- Feb 12, 2014Celtic and Old English Saints 9 February
* St. Teilo of Llandaff
* St. Muirdach MacRobartaigh
* St. Alto of Altomuenster
* St. Cronan the Wise
* St. Cuaran the Wise
* St. Eingan of Llanengan
St. Teilo of Llandaff, Bishop
Born near Penally by Tenby, Pembrokeshire; died c. 580. There is plenty
of evidence, both documentary and from place names and dedications, that
Saint Teilo was widely venerated in southern Wales and Brittany. (His
name may be spelled Teilio, Teilus, Thelian, Teilan, Teilou, Teliou,
Elidius, Eliud, Dillo, or Dillon.) He was undoubtedly an influential
churchman, whose principal monastic foundation and centre of ministry
was Llandeilo Fawr in Carmarthenshire.
Some facts are fairly certain. Teilo was educated under Saint Dyfrig
(Dubricius; f.d. November 14) and a Paulinus, possibly Paul Aurelian
(f.d. March 12) through whom he met Saint David (Dewi).In his school
days, his fellows had suggested that his name was derived from the Greek
word for the sun and there is no doubt that in his later life he was
regarded as a shining light, illuminating and warming the Church in
We are told among other things that Teilo went with Saint David and
Saint Paternus (f.d. April 16) on David's pilgrimage to Jerusalem, and
with them shares the title of the Three Blessed Visitors to Britain. It
is also related that during the 'yellow plague,' so called "because it
made everyone it attacked yellow and bloodless," he went to Brittany and
stayed with Saint Samson (f.d. July 28) at Dol. There they "planted a
big orchard of fruit-trees, three miles long, reaching from Dol to Cai,
which is still called after their names." After the time with his friend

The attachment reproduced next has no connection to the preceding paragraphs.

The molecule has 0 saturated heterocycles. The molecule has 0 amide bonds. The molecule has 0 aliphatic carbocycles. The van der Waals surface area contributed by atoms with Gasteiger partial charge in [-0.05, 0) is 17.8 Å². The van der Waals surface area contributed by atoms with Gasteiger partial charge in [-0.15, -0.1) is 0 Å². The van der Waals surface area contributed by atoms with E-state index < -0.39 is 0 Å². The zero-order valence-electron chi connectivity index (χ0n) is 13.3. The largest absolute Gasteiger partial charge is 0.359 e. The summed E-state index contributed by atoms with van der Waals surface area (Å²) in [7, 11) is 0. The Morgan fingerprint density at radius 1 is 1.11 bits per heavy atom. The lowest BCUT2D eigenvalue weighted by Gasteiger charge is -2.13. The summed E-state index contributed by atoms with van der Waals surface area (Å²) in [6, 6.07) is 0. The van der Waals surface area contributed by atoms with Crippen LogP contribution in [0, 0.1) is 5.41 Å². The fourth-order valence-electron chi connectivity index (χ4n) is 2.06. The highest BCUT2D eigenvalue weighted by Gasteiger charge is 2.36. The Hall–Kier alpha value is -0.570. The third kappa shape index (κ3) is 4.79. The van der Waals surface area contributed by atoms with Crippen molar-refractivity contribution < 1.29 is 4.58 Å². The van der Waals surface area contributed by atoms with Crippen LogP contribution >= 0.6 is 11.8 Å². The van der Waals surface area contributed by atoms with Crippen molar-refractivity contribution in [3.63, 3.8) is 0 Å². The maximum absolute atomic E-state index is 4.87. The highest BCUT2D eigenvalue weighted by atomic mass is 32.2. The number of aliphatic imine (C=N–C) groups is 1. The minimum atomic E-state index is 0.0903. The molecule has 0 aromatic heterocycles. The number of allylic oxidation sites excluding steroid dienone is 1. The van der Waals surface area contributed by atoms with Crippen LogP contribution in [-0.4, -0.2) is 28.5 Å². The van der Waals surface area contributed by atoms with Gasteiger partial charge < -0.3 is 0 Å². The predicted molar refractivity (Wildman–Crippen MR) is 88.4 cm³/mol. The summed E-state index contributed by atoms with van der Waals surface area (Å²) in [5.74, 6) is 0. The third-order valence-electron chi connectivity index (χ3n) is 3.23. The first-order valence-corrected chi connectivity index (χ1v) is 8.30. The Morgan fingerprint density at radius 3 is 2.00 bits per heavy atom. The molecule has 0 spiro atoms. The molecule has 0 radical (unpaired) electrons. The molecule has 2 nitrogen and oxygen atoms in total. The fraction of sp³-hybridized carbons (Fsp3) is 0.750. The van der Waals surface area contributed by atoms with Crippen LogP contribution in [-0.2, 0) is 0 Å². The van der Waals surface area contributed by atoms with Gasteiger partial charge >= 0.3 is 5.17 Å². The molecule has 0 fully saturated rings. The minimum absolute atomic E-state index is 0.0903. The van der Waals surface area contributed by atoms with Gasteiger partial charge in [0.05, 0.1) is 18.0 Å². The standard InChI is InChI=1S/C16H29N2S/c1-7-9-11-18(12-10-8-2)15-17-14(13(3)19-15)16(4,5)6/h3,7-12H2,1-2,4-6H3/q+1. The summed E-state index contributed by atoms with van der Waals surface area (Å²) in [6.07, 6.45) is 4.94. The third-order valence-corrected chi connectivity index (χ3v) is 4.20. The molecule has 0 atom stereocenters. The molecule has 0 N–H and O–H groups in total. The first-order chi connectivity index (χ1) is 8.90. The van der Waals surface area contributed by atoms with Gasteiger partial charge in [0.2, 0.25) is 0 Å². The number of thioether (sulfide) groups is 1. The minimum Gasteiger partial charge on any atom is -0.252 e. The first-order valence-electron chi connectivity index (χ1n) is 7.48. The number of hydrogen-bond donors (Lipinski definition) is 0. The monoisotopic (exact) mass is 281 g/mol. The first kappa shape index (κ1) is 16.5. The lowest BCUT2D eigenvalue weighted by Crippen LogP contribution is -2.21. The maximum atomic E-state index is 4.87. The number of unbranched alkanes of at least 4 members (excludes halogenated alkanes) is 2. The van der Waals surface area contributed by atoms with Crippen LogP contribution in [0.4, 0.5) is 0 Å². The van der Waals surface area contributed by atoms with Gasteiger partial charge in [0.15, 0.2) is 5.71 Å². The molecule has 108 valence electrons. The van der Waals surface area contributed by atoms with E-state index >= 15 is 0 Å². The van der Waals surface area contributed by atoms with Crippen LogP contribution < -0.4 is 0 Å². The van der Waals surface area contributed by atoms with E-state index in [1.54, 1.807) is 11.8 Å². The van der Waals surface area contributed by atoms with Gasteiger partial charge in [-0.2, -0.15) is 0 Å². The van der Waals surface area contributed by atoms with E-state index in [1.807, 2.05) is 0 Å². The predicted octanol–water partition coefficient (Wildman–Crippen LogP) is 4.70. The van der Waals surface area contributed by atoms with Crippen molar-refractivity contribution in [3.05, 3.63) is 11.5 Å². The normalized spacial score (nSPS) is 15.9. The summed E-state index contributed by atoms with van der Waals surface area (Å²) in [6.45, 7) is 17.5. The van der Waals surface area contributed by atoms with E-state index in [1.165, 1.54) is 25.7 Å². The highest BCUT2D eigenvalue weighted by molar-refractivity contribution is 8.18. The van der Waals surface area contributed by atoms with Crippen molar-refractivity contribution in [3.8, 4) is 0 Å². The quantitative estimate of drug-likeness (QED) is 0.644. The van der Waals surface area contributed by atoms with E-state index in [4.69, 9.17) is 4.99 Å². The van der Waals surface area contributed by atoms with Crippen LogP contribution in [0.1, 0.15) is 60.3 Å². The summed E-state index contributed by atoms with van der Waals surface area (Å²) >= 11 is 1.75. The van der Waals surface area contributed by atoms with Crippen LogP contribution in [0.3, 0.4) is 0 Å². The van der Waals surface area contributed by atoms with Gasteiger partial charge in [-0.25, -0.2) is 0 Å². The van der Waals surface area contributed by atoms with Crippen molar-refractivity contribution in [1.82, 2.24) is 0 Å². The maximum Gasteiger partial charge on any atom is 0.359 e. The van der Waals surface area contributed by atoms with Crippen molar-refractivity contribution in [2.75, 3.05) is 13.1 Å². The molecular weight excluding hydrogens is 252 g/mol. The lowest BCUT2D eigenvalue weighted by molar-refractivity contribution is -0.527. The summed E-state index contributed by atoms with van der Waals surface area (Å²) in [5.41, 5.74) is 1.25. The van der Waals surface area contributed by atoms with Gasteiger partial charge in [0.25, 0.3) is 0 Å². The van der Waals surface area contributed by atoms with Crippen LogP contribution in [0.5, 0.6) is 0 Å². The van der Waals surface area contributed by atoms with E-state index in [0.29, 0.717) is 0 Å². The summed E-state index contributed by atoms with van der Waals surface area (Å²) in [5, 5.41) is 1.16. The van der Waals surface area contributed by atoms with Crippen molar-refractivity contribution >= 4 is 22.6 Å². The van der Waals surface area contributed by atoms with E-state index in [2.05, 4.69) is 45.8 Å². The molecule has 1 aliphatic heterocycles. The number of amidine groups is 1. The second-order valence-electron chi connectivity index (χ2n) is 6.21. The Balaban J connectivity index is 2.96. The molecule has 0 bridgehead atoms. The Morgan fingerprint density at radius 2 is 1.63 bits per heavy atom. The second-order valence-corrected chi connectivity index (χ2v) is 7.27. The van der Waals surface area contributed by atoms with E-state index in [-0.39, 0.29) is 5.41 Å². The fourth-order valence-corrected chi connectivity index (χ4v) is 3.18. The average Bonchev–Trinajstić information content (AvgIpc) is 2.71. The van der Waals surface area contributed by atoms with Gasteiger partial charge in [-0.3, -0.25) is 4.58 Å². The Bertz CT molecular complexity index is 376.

S.Samson at Dol, he was a guest for a while with Budic, a chieftain of
Brittany, who had married his sister Anaumed. After seven years and
seven months, he returned to Llandaff taking his nephew Oudoceus with
him, who was later to succeed him.
Through the prayers of St Teilo and of all the Saints of
Wales, Christ our God, have mercy on us and save us!
Much of the writing about Saint Teilo was composed in the interests of
the medieval see of Llandaff, which claimed him as its second bishop.
About 1130, Geoffrey (Galfridus), a priest of Llandaff, composed a
"vita" of Teilo in the form of a sermon. A longer version of this life,
altered to add importance to the diocese of Llandaff, can be found in
the "Liber Landavensis." Teilo is co-titular patron of the Llandaff
cathedral with Saints Peter, Dubricius, and Oudoceus (Euddogwy). The
last-named was Teilo's nephew and successor at Llandaff.
The "Gospels of Saint Chad" (f.d. March 2) (written in southwestern
Mercia about 700 AD) became the property of a church of Saint Teilo;
marginal notes show that in the 9th century Teilo was venerated in
southern Wales as the founder of a monastery called the "Familia
Teliavi.". The book itself was regarded as belonging to Teilo; the curse
of God and the saint is invoked on those who break the agreements
contained in it.
One of the wise sayings ascribed to S.Teilo is, "It is not good to
contend against God", and he is reputed to have answered S.Cadoc's
question "What is the greatest wisdom in a man?" with the words, "To
refrain from injuring another when he has the power to do so." When the